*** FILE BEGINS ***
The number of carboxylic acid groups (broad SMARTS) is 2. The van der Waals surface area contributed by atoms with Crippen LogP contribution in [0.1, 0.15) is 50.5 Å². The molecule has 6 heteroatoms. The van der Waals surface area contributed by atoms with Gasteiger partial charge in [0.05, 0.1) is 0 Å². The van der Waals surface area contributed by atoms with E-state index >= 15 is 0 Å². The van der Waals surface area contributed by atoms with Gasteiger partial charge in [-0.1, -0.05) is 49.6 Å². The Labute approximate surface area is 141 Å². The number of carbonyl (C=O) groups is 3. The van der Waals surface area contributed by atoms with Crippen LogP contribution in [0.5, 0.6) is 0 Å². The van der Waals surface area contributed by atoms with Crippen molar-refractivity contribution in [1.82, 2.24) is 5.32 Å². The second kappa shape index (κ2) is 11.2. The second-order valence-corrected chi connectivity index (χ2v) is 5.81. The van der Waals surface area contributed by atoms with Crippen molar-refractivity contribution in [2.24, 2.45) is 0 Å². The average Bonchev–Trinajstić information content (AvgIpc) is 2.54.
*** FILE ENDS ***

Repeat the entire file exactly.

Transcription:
The number of carboxylic acid groups (broad SMARTS) is 2. The van der Waals surface area contributed by atoms with Crippen LogP contribution in [0.1, 0.15) is 50.5 Å². The molecule has 6 heteroatoms. The van der Waals surface area contributed by atoms with Gasteiger partial charge in [0.05, 0.1) is 0 Å². The van der Waals surface area contributed by atoms with E-state index >= 15 is 0 Å². The van der Waals surface area contributed by atoms with Gasteiger partial charge in [-0.1, -0.05) is 49.6 Å². The Labute approximate surface area is 141 Å². The number of carbonyl (C=O) groups is 3. The van der Waals surface area contributed by atoms with Crippen LogP contribution in [0.5, 0.6) is 0 Å². The van der Waals surface area contributed by atoms with Crippen molar-refractivity contribution in [1.82, 2.24) is 5.32 Å². The second kappa shape index (κ2) is 11.2. The second-order valence-corrected chi connectivity index (χ2v) is 5.81. The van der Waals surface area contributed by atoms with Crippen molar-refractivity contribution in [2.24, 2.45) is 0 Å². The average Bonchev–Trinajstić information content (AvgIpc) is 2.54.